Archive for October, 2009

DVD and Game stores are feeling the pinch of a low-margin business. Should we feel bad for them?

used media store

Ron McCardle, DVD Hunt.com

First off, I can’t see how preowned sales of dvds and games would ever go away. While publishers may always gnash their teeth at being cut out of the profit-stream of used games, there’s very little they’ll be able to do about it. I’m not worried used games would go away, Instead, I was wondering why we think brick-and-mortar gaming stores need to be saved.

Reselling games and DVDs is a low-margin business. I managed a game store for a few years, and it’s a grueling, penny-pinching piece of work. You get leaned on daily to make sure you’re selling the right things: high-margin used games and warranties. Rent is a huge expense. The only place that margin can be improved in this business is through used games, so of course the stores give the least possible amount for trade-ins, and sell them for as high as they can. You don’t know how brutal it can be until you give someone US$5 for a game, and then sticker it for $34.99 as they walk out. This is the business we need to keep alive? Why shouldn’t we be calling for the death of these places?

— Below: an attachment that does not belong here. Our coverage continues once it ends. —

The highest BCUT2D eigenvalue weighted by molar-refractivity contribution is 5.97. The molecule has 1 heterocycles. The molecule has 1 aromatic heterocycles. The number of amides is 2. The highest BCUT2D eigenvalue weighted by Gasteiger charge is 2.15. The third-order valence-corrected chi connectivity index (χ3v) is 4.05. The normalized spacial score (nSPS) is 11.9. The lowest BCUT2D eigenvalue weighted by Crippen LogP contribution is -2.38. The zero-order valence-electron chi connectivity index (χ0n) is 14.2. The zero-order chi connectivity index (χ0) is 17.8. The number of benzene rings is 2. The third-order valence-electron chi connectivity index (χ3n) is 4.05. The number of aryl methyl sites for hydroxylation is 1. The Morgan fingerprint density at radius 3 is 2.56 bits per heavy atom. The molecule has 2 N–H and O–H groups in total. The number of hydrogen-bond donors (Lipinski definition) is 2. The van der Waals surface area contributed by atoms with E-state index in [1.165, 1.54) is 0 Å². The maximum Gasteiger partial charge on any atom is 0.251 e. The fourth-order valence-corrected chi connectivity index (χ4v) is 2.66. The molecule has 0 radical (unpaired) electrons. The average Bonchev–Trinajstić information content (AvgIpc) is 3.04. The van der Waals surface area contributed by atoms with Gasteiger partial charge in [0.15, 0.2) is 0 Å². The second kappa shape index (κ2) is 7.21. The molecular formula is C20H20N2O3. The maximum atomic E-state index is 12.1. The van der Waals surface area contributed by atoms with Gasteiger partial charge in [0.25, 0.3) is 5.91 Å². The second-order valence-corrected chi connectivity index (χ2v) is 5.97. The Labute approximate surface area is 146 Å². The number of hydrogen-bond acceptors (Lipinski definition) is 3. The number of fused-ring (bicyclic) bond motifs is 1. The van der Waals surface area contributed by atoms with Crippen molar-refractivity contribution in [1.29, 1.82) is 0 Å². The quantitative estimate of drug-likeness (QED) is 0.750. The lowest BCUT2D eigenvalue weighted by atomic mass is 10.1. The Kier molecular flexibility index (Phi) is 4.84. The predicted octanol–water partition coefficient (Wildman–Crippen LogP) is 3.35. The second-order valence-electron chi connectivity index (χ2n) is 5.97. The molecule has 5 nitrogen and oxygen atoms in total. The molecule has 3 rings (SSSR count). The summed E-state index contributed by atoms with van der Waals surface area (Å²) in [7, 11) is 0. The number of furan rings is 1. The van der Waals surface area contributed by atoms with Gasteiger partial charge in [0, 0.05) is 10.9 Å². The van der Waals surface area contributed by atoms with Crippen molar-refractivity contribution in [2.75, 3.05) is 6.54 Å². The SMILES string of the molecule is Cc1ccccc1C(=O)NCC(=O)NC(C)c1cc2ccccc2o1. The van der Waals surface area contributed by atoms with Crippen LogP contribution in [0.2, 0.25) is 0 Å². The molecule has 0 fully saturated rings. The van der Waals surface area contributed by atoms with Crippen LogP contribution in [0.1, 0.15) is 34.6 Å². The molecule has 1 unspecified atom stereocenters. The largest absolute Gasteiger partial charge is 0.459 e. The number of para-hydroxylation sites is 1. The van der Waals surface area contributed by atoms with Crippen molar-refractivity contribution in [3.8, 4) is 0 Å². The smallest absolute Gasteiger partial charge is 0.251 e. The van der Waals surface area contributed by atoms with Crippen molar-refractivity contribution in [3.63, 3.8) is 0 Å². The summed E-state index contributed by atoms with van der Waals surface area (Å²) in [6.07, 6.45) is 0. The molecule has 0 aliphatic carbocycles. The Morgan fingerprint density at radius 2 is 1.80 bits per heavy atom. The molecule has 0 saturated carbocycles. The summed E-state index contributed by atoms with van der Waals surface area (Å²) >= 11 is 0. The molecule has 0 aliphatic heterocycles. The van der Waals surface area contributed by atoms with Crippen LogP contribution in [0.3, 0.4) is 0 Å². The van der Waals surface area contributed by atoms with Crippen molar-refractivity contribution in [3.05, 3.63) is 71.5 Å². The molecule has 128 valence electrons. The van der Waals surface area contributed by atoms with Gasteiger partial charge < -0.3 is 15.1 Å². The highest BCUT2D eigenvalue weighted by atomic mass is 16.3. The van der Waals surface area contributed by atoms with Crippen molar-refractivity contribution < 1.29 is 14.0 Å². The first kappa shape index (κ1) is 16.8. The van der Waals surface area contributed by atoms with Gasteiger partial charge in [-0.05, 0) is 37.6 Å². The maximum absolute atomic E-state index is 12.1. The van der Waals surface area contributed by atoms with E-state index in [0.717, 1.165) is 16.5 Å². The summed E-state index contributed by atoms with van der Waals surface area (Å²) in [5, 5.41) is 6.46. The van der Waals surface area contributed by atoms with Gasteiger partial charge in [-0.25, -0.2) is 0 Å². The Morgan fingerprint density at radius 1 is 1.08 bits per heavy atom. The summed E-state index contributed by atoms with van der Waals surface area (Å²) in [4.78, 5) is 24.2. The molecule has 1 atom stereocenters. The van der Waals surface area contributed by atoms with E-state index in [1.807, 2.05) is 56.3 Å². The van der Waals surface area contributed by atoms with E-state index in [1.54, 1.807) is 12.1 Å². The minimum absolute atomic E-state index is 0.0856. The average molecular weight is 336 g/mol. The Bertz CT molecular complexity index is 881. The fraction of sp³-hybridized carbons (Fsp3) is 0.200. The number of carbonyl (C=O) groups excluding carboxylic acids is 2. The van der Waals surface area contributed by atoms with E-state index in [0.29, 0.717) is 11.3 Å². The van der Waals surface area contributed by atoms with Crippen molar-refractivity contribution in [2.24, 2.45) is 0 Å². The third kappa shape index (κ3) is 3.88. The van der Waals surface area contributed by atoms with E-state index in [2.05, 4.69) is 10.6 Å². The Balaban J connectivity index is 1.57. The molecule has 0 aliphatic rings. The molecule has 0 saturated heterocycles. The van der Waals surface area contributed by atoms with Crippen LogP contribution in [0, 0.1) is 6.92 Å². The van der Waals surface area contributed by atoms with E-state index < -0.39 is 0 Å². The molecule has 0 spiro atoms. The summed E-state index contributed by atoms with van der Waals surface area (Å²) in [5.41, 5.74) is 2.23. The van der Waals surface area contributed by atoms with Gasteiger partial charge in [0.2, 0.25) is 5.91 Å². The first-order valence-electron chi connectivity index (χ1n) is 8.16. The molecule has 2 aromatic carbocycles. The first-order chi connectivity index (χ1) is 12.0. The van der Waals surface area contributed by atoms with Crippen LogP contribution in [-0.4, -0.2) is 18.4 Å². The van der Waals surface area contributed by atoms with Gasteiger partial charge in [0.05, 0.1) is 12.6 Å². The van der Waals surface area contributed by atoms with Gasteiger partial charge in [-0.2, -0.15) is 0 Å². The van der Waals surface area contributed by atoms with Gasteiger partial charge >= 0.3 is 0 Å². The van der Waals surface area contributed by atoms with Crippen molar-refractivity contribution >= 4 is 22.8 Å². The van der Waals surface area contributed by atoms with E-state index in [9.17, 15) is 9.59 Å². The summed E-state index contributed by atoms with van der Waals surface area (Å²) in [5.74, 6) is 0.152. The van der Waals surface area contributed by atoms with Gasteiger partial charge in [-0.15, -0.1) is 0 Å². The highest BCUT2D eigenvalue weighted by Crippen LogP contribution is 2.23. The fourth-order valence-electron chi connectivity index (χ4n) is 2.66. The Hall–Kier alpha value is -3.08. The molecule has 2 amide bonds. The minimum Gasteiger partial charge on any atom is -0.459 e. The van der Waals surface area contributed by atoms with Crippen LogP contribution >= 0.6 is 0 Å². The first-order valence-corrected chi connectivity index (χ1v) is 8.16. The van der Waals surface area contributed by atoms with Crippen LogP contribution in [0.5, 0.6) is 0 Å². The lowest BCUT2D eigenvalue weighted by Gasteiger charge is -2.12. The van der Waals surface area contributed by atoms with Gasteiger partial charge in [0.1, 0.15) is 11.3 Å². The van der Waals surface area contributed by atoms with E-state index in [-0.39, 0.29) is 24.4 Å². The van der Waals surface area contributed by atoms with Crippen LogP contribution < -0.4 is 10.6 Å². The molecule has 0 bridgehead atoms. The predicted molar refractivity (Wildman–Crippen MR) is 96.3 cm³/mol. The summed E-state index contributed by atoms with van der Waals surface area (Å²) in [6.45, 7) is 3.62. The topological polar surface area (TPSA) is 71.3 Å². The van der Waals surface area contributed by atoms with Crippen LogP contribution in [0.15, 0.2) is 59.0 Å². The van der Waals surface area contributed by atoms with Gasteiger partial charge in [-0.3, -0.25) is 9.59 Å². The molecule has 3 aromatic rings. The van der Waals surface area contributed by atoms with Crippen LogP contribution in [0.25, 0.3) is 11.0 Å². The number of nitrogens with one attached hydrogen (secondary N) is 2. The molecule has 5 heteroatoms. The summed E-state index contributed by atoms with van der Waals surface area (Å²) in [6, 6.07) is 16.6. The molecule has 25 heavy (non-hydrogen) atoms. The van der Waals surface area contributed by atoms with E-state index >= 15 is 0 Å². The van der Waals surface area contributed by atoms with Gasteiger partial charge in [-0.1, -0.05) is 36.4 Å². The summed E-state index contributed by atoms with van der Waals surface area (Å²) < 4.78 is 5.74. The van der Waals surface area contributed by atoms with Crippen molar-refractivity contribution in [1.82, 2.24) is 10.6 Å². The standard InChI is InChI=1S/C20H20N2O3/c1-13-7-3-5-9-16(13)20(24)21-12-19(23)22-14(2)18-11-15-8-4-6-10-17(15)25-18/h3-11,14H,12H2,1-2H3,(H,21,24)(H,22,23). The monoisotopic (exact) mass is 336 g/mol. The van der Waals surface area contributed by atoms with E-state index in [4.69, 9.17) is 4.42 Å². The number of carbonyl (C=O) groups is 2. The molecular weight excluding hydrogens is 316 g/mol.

Find a place online, like Amazon or eBay, to sell your dvd or game, and price it at US$20. You get more than that US$5, and the buyer gets their purchase for less. Sure I understand why the used stores price the way they do, but why should we support their margins? If the business doesn’t work for you anymore, get out of it. I can do better buying or selling by cutting out the middleman of these stores. The more people do this, the more the emphasis will be placed on things like replacement plans, controllers, acessories and other high-margin items. The harder the sales pushes get, the more consumers will stay away, and soon the stores simply won’t be there. Going into a chain used media store is already asking for a bunch of high-pressure sales tactics.

While I like spending time in a game or dvd store while browsing and talking to other aficionados, the value just isn’t there anymore for purchases. Digital distribution is taking off, and often online retailers price less than their brick and mortar competition. I can buy my games from any place I please online, get it delivered to my door, and then when I’m done resell it for a fair price to someone who wants to save money and doesn’t want their cases covered in stickers.

We may be passed the point where used chain stores provide any service we really need. At this point, why fight to save them?

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